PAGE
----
girl & quill

mumblings of a fumbling twenty-sumbling

Month: October, 2016

pre-k metaphysics


A co-teacher and I turned our attentions to Nicholas, an energetic and imaginative three-year-old who often leads his classmates in elaborate games of pretend. The day was blissfully warm and bright.  I had to squint to see his face, aglow with sunlight and unabashed curiosity. He clutched a plastic red batting tee in his hands, often used as a “blaster” among the children. This seemingly innocuous piece of plastic has blasted water, fire, clouds, candy, and tiny elephants that stick to your skin.

“Yes, Nicholas?” we asked, unsure of whom he was addressing. Perhaps it didn’t matter.

“Teacher, what do you imagine to be nothing?”

I cannot recall if silence fell as we processed his words. I cannot recall if I, the co-teacher, or both of us laughed in that way grown-ups laugh when a child asks a question of this nature. By “of this nature” I mean sophisticated, profound, and/or downright metaphysical. As if a small child were incapable of taking the notion of existence into their own fumbling little hands. I find it curious how the common adult response to a child’s sophisticated, profound, and/or downright metaphysical question consists of amusement, a laughter tinged with condescension and discomfiture.

Subsequently, the child is labeled inquisitive or precocious. 


As if the questioner’s young age strips the question of its cogency.

(Not until I started working and playing with young children did I discover that stupid questions do exist. It’s just that they rarely come out of the mouths of babes.)

Poor Nicholas! There he stood, open and trusting, exercising his right to free inquiry, while my colleague and I realized our sore lack of preparation for an impromptu Pre-K Intro to Metaphysics course. In my paralysis, I deigned not to respond and maintained my role as Tickled Grown-Up. The co-teacher soldiered on and attempted to answer with an illustration that involved holding empty air between her two hands.

Nicholas listened, indulging her attempt, but his interest fast faded. He scampered off and resumed his play. I keenly felt that we had somehow failed him.

Teacher, what do you imagine to be nothing?

I honestly don’t know, Nicholas, and I have spent an entire week thinking about your question. What do you imagine to be nothing? For my part, I struggle to imagine Nothing as Any One Thing. I imagine that if nothing else, Nothing is all of what you, Nicholas, and your friends and your blaster that shoots tiny sticky elephants, are not.

Nothing is a life without questions.


so this is san francisco

Florida to Virginia to Washington, D.C. to New York to San Francisco.

Life coaxes me to unexpected places, and down unexpected paths.

Now here I am teaching small children on the other side of the country, in a city of hills and fog and ocean air, stumbling along and playing at being a grown-up.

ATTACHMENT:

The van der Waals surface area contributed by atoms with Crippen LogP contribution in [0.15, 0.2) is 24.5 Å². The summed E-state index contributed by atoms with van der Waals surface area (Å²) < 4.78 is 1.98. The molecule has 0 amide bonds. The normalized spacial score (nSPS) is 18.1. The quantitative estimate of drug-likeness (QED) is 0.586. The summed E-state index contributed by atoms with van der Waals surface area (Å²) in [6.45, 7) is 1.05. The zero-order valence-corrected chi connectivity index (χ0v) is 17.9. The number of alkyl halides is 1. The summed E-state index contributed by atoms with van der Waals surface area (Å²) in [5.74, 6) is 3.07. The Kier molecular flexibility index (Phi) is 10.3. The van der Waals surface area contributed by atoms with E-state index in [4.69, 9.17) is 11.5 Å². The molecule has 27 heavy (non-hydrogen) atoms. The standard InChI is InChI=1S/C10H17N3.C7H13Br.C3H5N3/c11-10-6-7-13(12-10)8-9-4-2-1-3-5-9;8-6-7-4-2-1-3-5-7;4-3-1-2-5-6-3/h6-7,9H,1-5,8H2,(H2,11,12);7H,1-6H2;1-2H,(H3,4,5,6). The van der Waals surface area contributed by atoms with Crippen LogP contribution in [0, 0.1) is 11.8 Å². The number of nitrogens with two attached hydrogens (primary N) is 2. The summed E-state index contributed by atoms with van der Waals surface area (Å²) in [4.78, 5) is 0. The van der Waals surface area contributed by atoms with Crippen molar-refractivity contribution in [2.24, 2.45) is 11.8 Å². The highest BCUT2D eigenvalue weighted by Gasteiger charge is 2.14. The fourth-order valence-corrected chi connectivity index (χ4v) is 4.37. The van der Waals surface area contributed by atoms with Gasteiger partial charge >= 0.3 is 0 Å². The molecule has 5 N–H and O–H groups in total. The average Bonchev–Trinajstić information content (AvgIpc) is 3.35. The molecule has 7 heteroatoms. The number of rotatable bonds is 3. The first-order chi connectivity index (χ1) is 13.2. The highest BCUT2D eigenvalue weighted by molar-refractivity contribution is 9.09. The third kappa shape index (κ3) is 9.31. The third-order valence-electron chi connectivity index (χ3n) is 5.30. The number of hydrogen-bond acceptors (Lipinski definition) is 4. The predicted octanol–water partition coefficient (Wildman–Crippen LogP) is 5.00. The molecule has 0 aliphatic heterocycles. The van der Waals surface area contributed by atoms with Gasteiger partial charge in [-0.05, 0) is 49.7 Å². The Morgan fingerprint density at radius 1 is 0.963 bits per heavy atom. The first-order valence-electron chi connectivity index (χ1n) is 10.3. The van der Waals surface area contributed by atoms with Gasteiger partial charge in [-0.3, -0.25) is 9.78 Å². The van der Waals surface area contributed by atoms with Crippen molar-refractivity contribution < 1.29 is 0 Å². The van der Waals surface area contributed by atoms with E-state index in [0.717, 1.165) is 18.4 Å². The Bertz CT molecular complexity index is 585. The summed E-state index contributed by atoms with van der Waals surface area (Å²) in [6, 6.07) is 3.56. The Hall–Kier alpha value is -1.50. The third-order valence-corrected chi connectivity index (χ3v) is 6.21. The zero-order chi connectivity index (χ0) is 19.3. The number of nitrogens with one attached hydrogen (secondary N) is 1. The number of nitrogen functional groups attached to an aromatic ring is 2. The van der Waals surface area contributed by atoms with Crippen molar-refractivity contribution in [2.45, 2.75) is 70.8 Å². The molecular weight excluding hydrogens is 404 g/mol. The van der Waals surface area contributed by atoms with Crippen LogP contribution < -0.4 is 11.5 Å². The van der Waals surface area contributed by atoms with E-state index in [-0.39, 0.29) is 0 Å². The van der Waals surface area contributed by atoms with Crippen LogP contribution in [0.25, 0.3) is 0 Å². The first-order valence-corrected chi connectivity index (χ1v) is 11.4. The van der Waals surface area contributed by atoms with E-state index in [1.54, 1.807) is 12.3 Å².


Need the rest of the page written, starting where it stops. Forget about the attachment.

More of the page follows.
So this is San Francisco, and there is much for me to love, including:

  • Temperate weather. Being a Florida native, I feel right at home in a city where seasons are but a quaint storybook fiction, though the whole micro-climate and sunny-foggy-sunny-foggy thing adds a kooky element I find both perplexing and appealing. Florida only has hurricanes, and the occasional sinkhole.
  • A house in the clouds. We (partner and I) currently reside in the southernmost part of the city, at the tippy-top of an impossibly steep hill. Due to its geographical positioning, our neighborhood is a fog trap. There’s something ethereal and mildly eerie about waking up to a world covered in mist, or driving down your street — car’s fog lights aglow — half-wondering if you will either reach the bottom or enter a portal to the Fourth Dimension.
  • My morning commute(s). Three days a week, I take a ten-minute stroll to the preschool where I teach; two days a week, I drive over the Golden Gate Bridge and park down by the Bay, where the watermelons grow–er, that is, where sea lions bob in the water like adorable buoys, and I blow them a good morning kiss before heading into the children’s museum where I also teach. Blessed.
  • Parks galore. Gimme that green space, mmhmm.
  • Eclectic foods. Bubble tea. Sushirritos. Cronuts. Red wine and Coca-Cola sorbet. If you’re looking for culinary innovation, you’ll find it on every corner.
  • Walking. Besides the preschool, I can walk to the store, to the library, to the cafe, to the auto shop, to the Thai restaurant, et cetera. There is something very gratifying about the ability to go places on one’s own two feet. And yes, I realize I must sound quite provincial, but I did grow up in suburban Florida, after all.
  • Good vibes, man. I see a lot more smiles than frowns on a daily basis. That stuff we East Coasters hear about  West Coasters being “laid-back”? So far, so true. People are, generally, more at ease here — the perfect antidote to my neuroses.

Indeed, there is much to love about San Francisco, but there is also much to bemoan: the influx of “techies,” absurdly high housing costs, bumper-to-bumper traffic, and a dwindling artistic community — all of which are interconnected. I cannot afford to stay here forever, nor do I wish to; for the time being, I will enjoy everything this pretty little city has to offer, until the next adventure. And I won’t take it for granted.